Just over a week ago (only a week?) as the July residency at VCFA was winding down, I sat in on an informal “professional development” session headed by Kathi Appelt and Franny Billingsley. I won’t be delving into specifics, as it was part of the MFA program and as such is meant only for students, but there was a moment where my blogging came into the conversation, accompanied by a caution that came back to haunt me last night.
The reference was to blogging reviews, and about how the community is small and that we kidlit writers shouldn’t generally write negative reviews of each others work. This triggered a response in me that I tried to sit on, but couldn’t. I don’t happen to feel that you can really know the value of a reviewer or critic’s abilities if you cannot see the full spectrum of their opinion. If the only reviews Roger Ebert published of movies were glowing ones, would you assume he was following “if you have nothing nice to say…” rule or simply that he wouldn’t know a bad film if it bit him?
I tried, I really tried, not to speak up but I couldn’t help it. Since my blogs were pointed out I felt the need to explain that when I do post negative reviews it’s because the book has moved me to stop and examine what bothered me about a book. My review blog is a public record of my exploration into the craft, and not simply a platform for showing off or a ploy to get free books from publishers. I comment on what works and what doesn’t, for me, and why it didn’t work to the best of my ability. Maybe that sounds a little defensive, but that was the reason I started the blog in the first place.
Okay, so that was last week. Last night I was hanging out with the weekly #kidlitchat on Twitter and things sort of meandered (as they do) into some of us longing for agents and editors and mentors and whatnot. Toward the end a side chat took place between me and a published author and, casually, she brought up a certain review I once wrote about one of her books.
Kathi’s caution raced through my head as I dug through the digital archives and discovered the review in question. I referred to the narrative voice as condescending. I compared the prologue to “party appetizers made from leftovers and canned cheese, heated to a greasy sheen.”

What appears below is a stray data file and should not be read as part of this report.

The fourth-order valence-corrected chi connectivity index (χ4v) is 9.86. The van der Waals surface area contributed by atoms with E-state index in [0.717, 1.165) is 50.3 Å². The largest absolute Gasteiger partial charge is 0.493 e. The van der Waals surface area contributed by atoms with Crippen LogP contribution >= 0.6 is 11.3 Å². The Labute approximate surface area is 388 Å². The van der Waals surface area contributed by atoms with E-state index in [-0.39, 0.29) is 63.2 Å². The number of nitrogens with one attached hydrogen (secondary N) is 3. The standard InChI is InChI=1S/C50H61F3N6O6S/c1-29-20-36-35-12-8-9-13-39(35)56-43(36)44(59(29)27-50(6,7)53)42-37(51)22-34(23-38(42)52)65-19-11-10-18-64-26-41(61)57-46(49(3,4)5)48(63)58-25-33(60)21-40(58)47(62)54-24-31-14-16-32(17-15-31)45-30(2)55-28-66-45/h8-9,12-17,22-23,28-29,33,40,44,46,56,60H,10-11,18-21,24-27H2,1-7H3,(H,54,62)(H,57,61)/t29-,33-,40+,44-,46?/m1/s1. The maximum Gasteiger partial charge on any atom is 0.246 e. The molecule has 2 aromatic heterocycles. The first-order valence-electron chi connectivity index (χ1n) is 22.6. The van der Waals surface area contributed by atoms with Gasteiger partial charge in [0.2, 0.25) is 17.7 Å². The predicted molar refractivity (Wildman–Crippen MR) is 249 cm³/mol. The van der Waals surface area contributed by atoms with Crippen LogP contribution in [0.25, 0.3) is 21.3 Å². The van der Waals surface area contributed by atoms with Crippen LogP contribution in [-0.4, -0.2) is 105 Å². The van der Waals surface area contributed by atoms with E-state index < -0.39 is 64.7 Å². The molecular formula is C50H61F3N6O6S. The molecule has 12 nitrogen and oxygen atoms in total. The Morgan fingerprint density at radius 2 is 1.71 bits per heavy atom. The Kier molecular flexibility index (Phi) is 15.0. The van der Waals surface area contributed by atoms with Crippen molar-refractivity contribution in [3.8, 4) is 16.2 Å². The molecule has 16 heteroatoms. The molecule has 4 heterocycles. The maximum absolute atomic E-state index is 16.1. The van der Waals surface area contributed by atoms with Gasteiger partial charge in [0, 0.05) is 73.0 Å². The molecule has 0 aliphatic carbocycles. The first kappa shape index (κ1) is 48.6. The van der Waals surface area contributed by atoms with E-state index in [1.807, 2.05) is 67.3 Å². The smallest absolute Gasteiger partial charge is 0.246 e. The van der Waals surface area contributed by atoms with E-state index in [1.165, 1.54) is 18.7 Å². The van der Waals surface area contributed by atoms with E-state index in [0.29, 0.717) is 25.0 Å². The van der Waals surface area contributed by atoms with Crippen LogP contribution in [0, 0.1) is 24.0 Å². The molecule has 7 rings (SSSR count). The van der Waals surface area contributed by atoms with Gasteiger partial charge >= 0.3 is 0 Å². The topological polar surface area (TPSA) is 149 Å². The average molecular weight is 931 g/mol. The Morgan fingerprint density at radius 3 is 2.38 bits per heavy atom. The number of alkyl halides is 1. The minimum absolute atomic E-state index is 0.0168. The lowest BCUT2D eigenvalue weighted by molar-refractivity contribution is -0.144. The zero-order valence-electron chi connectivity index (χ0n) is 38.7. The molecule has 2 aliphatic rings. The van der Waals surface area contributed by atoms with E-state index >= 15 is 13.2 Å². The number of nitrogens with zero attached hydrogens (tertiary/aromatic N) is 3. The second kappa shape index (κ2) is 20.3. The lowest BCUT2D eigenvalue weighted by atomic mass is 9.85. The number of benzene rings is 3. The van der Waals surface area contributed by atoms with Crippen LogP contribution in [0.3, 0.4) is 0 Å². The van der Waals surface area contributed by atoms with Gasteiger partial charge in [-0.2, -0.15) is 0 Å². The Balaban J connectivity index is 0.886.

Oi. I was really having a difficult time articulating what I felt there, wasn’t I?
Let’s just say the author in question was all class. She hadn’t meant to call me out in public (something I didn’t feel) and we did a little private back-and-forth to make sure it was all good. The book was well-received critically, and I admitted to just not feeling it in the review, and she could live with that. One day down the road, when I’m published, I’d actually look forward to running into her at a conference and have her give me a dose of my own medicine. Really, she seems like an awesome person.
Even before all this happened I had been questioning the point and purpose of the review blog. I know agents and editors scope out a writer’s web presence when considering them, and the warnings have been there for some time that negative reviews could come back to haunt me professionally. I also don’t happen to believe that. Here’s why: agents and editors don’t seem like the sort of people who would actively punish people for vocalizing their opinions. They would seem to be the people least concerned about what a writer thinks publicly so long as they aren’t malicious, libelous, or just plain mean about it. I’ll grant, I can get harsh (c.f. above) but I write about the book, and my experience with it, and not for some sort of arrogant holier-than-thou stance.
But this idea is out there that writing negative about children’s books is akin to murdering puppies or stealing toys from toddlers. In a totally separate Twitter chat a few weeks back (the YA chat) the vibe was very much negative reviewer = baby eater and people reTweeted the comment someone made that negative reviews would create a serious career backlash for new authors. That YA community seemed to have some pretty rabid rose-colored glasses attitude, where the notion of self-censorship was the goal and the ideal, and I haven’t gone back since. There’s probably a connection to be made about that attitude and some of the problems of mediocrity that I see in YA, but that’s for another day.
Suffice to say, when asked if anyone had heard directly from an agent or editor that they should stop blogging negative reviews, Twitter was all crickets. You want to know what I think is more detrimental to the kidlit community? Rumor and wild speculation and people repeating what they think they know, not honest opinions.
Anyway, I’ve been away from reviewing for the last six weeks and I’m feeling like it’s time to get back into it. I can say I’m going to watch that I don’t go cutthroat and that I lean toward more concrete reviews, but in the end the blog reviews are what its like for me as a reader to experience a particular book. It’s a gut response with a little brain action thrown in, just so I can understand the gut response better.
Hopefully the authors, and agents, and editors can see that.